“The Rock! His work is perfect,
For all His ways are just;
A God of faithfulness and without injustice,
Righteous and upright is He” (Deuteronomy 32:4; all Scripture quotations are from the New American Standard Bible unless otherwise indicated).
I intended this post to begin a new series on God’s justice. However, as I studied, I realized we might benefit by using two English terms interchangeably: justice and righteousness. They are almost synonyms in the Bible.
“Mishpat” is the Hebrew word that is most frequently translated as “justice,” providing the root for the word “just” in the above verse; Scripture often uses it in legal settings or when God executes His judgment on people, sins, or nations. Another word, “tsaddiq,” is translated “righteous” above and is usually translated that way in the New American Standard Bible. It is also translated as “righteous person,” “righteously,” “right,” “one who is in the right,” “just,” “blameless,” and “innocent.”
The equivalent New Testament word is the Greek “dikaios” and various terms related to it. It is translated as “righteous,” “just,” “justice,” “right,” or “innocent.”
Nelson’s Three-in-One Bible Reference Companion defines justice as “administration of what is right.” Righteousness is an attribute of one’s character; justice is that righteousness in action. Since the terms are so closely related in Scripture, throughout this series I will use them interchangeably. While there are slight differences in emphasis, the meanings of the words are similar enough to justify this usage.
Now, let us consider a few difficult questions: What do righteousness and justice look like? How do we know an action, behavior, or decision is righteous or just?
While we often think of justice in legal terms, we cannot always trust man’s laws to be just or righteous. Before 1865, slavery was legal in much of the United States. It was banned after the Civil War, but legalized racial segregation remained on the books in southern states for about 100 years after that. It might have been legal, but it was not righteous or just. The Nazi holocaust that killed six million Jews was legal—the government authorized it—but it was not righteous or just.
People and societies lose their way when they have no objective standard for justice. Humans can agree that we want justice in our culture, but we may disagree about how to bring it about or which activities are righteous or just. In recent years, a branch of America’s Democrat Party (including far-left liberals like New York Congresswoman Alexandria Ocasio-Cortez) has referred to itself as “justice Democrats.” They claim to promote justice with their emphasis on environmentalism, racial equality, women’s rights, etc. However, they often do so at the expense of biblical truth and the traditional Judaeo-Christian values that provide the basis for our nation’s legal system.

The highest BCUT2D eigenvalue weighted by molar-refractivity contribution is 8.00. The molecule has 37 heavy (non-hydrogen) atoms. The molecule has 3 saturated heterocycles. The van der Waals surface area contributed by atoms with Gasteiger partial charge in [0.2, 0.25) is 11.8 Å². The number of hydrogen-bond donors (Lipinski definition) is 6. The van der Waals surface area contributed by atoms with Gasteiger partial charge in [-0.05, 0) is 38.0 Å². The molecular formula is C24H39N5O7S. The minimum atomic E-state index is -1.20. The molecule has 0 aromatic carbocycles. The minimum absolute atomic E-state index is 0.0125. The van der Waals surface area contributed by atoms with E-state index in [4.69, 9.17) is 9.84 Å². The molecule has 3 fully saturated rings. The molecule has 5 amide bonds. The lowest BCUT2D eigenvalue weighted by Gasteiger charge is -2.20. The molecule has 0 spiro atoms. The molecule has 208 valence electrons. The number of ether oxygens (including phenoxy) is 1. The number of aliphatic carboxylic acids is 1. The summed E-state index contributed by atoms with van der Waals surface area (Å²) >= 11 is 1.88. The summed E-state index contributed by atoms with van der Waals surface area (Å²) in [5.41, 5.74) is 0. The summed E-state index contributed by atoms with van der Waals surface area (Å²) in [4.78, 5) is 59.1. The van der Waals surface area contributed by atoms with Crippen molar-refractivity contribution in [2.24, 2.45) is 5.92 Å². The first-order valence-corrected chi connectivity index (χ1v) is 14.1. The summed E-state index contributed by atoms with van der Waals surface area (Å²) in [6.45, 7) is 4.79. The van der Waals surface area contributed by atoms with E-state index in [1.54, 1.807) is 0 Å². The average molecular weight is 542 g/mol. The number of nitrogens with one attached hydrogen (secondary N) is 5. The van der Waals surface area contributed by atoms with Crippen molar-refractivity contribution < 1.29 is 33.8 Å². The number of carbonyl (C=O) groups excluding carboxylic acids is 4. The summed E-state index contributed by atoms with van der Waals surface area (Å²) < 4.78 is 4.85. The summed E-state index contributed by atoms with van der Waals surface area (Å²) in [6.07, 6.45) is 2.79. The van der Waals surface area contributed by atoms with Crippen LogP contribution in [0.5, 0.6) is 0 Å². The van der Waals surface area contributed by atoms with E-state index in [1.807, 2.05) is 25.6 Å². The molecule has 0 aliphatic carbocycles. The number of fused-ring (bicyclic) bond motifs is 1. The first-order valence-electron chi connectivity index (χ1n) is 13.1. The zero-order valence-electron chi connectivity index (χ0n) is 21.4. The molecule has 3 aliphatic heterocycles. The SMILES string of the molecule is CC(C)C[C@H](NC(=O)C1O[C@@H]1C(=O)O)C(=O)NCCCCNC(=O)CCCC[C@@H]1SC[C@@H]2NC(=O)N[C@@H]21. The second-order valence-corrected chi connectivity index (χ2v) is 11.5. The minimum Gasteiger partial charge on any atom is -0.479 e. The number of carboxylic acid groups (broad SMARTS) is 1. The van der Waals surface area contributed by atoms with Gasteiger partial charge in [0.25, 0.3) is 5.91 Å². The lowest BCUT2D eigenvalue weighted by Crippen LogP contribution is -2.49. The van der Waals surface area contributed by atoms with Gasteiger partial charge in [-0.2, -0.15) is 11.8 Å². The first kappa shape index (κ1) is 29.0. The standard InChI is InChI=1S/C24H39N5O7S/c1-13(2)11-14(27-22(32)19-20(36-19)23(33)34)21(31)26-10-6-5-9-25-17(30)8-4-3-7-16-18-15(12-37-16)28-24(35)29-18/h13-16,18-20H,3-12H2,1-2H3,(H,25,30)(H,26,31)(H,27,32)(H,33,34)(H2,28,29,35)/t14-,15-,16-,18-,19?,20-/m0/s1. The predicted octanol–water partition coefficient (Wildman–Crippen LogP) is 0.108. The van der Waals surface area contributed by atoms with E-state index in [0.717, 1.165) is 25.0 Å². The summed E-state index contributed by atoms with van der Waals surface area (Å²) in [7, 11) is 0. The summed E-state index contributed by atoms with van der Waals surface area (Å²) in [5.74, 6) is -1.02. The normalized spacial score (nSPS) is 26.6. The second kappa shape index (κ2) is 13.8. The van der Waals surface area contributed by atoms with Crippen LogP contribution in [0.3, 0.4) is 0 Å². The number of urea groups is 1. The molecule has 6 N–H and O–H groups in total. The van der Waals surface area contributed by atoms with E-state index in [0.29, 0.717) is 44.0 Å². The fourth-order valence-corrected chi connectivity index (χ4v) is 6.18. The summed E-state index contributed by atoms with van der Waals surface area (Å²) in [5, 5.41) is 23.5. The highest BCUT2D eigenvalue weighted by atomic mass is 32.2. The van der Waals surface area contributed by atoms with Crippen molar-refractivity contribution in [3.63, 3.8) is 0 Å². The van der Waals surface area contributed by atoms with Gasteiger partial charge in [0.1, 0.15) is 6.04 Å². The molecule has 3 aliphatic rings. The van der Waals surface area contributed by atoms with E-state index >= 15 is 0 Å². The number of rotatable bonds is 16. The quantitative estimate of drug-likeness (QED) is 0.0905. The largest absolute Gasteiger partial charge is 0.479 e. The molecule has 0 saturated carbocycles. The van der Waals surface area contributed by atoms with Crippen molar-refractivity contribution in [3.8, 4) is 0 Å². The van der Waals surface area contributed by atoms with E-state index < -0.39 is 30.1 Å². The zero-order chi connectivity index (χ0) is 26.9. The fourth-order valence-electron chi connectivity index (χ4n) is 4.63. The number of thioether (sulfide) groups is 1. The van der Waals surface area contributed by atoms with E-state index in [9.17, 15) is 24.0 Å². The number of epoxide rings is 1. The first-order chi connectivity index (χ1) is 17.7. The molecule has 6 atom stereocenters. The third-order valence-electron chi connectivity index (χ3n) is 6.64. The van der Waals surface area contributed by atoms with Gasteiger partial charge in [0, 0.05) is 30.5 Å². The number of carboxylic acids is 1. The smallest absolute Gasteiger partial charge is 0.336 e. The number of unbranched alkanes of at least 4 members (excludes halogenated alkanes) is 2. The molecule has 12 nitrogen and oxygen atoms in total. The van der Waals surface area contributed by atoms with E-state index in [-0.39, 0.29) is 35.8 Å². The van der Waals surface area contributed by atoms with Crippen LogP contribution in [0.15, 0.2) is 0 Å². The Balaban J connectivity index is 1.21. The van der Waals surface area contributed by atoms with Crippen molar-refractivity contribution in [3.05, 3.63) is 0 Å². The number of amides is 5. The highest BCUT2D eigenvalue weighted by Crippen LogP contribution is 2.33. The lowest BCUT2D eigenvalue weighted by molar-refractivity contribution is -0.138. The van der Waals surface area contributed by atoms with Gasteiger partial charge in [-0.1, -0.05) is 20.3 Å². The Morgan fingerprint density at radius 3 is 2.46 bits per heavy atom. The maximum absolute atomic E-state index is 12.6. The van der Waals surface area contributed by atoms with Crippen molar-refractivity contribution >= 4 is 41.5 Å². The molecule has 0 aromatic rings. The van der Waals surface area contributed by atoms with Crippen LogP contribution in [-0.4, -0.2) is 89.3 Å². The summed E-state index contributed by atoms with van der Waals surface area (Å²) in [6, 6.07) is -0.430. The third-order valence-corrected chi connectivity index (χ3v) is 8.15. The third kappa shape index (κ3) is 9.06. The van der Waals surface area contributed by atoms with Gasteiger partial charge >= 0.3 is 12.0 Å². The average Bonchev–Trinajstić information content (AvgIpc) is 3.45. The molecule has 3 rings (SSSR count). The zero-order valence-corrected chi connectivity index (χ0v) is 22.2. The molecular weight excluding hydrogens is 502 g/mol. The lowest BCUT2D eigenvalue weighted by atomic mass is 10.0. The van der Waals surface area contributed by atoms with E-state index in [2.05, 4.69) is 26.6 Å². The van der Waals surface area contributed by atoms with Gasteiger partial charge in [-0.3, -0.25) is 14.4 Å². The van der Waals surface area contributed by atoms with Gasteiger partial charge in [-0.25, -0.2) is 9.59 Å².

I will add that many Republicans err as well. They may support values that are more consistent with Scripture in some regards (e.g., opposition to abortion, support for traditional marriage). However, some of them might ignore Scripture’s teachings about defending the poor and showing no partiality to the rich and powerful. Political party platforms are not a valid objective basis for defining justice.
True justice is an attribute of God. The prophet Jeremiah referred to Him as “Yahweh tsidkenu”—The Lord our righteousness. Any concept of righteousness or justice that ignores or contradicts God’s nature or Word is not true justice. Equitable enforcement of godless legislation is not justice. God’s Word is the foundation of all justice. Psalm 119, the Bible’s epic hymn of praise to God’s law, says:
“Righteous are You, O Lord,
And upright are Your judgments…
Your righteousness is an everlasting righteousness,
And Your law is truth” (Psalms 119:137, 142).
Elsewhere, God’s Word says:
“The law of the Lord is perfect, restoring the soul;
The testimony of the Lord is sure, making wise the simple.
The precepts of the Lord are right, rejoicing the heart;
The commandment of the Lord is pure, enlightening the eyes.
The fear of the Lord is clean, enduring forever;
The judgments of the Lord are true; they are righteous altogether.
They are more desirable than gold, yes, than much fine gold;
Sweeter also than honey and the drippings of the honeycomb.
Moreover, by them Your servant is warned;
In keeping them there is great reward” (Psalms 19:7-11).
We should continue to fight for justice. Christians should be on the front lines of the battle against injustice, corruption, and oppression in society. However, we must not follow a political platform or cultural norms. Instead, we must continue to live by and declare God’s Word. When our favorite politician deviates from Scripture, we must remain steadfast in our obedience to the Lord. God has called us to be His ambassadors.
How do you see justice and righteousness? How would you like to see it manifested today? Share your thoughts by clicking the “Leave a comment” link below.
Copyright © 2020 Michael E. Lynch. All rights reserved.